At certain times in the geological past corals were very abundant, just as modern corals are in the warm clear tropical waters of certain parts of the world today. And like modern corals their fossil ancestors built reefs beneath the ancient seas. Some of these reefs now lie as great structures in the midst of sedimentary rocks. Such reefs can be found in the rocks of many parts of the world including those of the Ordovician period of Vermont, the Silurian period of the Michigan Basin and in many parts of Europe, the Devonian period of Canada and the Ardennes in Belgium, and the Cretaceous period of South America and Denmark. Reefs from both the Silurian and Carboniferous periods have been recorded as far north as Siberia, and as far south as Australia.
However, these ancient reefs are not composed entirely of corals. Algae and sponges, as well as the fossilized remains of many echinoids, brachiopods, bivalves, gastropods, and trilobites that lived on the reefs help to build them. These fossil reefs are prime locations to look for fossils of many different types, besides the corals themselves.
Corals are not restricted to just reefs, many solitary corals may be found in rocks where reefs are not present (such as Cyclocyathus which occurs in the Cretaceous period Gault clay formation of England).
As well as being important rock builders, some corals are useful as zone (or index) fossils, enabling geologists to date the age the rocks in which they are found, particularly those found in the limestones of the Carboniferous period.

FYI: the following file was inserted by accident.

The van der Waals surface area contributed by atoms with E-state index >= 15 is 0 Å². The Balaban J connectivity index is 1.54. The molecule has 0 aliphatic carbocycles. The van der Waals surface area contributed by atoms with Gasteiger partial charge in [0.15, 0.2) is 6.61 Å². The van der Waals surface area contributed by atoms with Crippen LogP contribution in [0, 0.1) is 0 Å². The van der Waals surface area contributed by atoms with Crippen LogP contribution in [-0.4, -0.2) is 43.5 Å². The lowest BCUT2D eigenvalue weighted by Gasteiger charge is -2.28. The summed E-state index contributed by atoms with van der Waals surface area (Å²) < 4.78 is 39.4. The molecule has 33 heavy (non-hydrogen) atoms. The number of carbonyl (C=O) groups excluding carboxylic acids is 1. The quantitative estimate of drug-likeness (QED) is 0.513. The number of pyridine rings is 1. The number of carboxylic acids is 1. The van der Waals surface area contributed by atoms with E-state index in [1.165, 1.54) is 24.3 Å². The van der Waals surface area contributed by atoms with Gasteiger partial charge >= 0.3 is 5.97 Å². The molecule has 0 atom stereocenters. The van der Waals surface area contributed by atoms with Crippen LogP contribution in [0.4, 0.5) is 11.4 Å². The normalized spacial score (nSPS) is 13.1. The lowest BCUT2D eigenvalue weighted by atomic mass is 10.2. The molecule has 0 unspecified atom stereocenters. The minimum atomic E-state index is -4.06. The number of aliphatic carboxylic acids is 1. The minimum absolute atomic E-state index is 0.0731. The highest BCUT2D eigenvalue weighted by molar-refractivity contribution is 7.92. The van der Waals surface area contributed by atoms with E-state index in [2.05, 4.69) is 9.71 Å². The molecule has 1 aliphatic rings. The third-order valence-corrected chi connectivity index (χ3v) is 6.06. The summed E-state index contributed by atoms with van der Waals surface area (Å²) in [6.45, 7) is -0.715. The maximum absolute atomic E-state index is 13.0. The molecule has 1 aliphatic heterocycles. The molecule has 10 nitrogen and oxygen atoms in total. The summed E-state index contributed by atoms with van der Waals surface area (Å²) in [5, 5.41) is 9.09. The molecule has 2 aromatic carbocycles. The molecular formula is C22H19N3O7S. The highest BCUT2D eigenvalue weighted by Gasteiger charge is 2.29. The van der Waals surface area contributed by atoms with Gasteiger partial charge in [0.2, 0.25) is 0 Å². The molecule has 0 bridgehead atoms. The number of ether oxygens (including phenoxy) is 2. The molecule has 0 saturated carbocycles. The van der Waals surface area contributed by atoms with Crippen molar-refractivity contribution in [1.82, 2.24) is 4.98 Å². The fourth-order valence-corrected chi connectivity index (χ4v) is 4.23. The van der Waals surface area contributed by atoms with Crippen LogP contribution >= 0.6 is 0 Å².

Environmental effects on coral
Coral can be sensitive to environmental changes, and as a result are generally protected through environmental laws. A coral reef can easily be swamped in algae if there is too much nitrogen in the water. Coral will also die if the water temperature changes by more than a degree or two beyond its normal range or if the salinity of the water drops. In an early symptom of environmental stress, corals expel their zooxanthellae; without their symbiotic unicellular algae, coral tissues are colorless, revealing the white of their calcium carbonate skeletons, an event known as 'coral bleaching'.
A combination of temperature changes, pollution, and overuse has led to the destruction of many coral reefs around the world. This has increased the importance of coral biology as a subject of study. Climatic variations, such as El Nińo, can cause the temperature changes that destroy corals.
Corals and past climate
Some coral species exhibit banding in their skeletons resulting from annual variations in their growth rate. In fossil and modern corals these bands allow geologists to construct year-by-year chronologies, a kind of incremental dating, which combined with geochemical analysis of each band, can provide high-resolution records of paleoclimatic and paleoenvironamental change.
Reddish coral is sometimes used as a gemstone especially in Tibet. Pure red coral is known as 'fire coral' and it is very rare because of the demand for perfect fire coral for jewellery-making purposes.
- Schrag, D. P., and Linsley, B. K., (2002), Corals, Chemistry, and Climate. Science 296 277-278.
- Australian Coral Records Research Group (http://www.aims.gov.au/pages/auscore/auscore-00.html)